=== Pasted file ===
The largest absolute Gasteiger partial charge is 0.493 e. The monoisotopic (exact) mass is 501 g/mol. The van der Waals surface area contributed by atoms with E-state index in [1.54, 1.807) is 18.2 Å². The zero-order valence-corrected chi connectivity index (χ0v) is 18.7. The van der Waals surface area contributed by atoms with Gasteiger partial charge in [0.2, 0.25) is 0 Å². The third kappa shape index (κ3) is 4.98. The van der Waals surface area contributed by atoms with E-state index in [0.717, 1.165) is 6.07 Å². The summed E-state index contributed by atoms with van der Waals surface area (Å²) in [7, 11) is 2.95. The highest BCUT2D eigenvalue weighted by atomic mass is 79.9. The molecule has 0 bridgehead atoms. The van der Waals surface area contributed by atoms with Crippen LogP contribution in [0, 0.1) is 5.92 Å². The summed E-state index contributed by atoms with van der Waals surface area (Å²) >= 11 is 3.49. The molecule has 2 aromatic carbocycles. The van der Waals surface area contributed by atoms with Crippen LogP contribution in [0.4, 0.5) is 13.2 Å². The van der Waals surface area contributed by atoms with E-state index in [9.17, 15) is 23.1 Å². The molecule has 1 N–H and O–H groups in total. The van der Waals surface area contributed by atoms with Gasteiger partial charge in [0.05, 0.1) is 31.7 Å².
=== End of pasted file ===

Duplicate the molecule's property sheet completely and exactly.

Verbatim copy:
The largest absolute Gasteiger partial charge is 0.493 e. The monoisotopic (exact) mass is 501 g/mol. The van der Waals surface area contributed by atoms with E-state index in [1.54, 1.807) is 18.2 Å². The zero-order valence-corrected chi connectivity index (χ0v) is 18.7. The van der Waals surface area contributed by atoms with Gasteiger partial charge in [0.2, 0.25) is 0 Å². The third kappa shape index (κ3) is 4.98. The van der Waals surface area contributed by atoms with E-state index in [0.717, 1.165) is 6.07 Å². The summed E-state index contributed by atoms with van der Waals surface area (Å²) in [7, 11) is 2.95. The highest BCUT2D eigenvalue weighted by atomic mass is 79.9. The molecule has 0 bridgehead atoms. The van der Waals surface area contributed by atoms with Crippen LogP contribution in [0, 0.1) is 5.92 Å². The summed E-state index contributed by atoms with van der Waals surface area (Å²) >= 11 is 3.49. The molecule has 2 aromatic carbocycles. The van der Waals surface area contributed by atoms with Crippen LogP contribution in [0.4, 0.5) is 13.2 Å². The van der Waals surface area contributed by atoms with E-state index in [9.17, 15) is 23.1 Å². The molecule has 1 N–H and O–H groups in total. The van der Waals surface area contributed by atoms with Gasteiger partial charge in [0.05, 0.1) is 31.7 Å².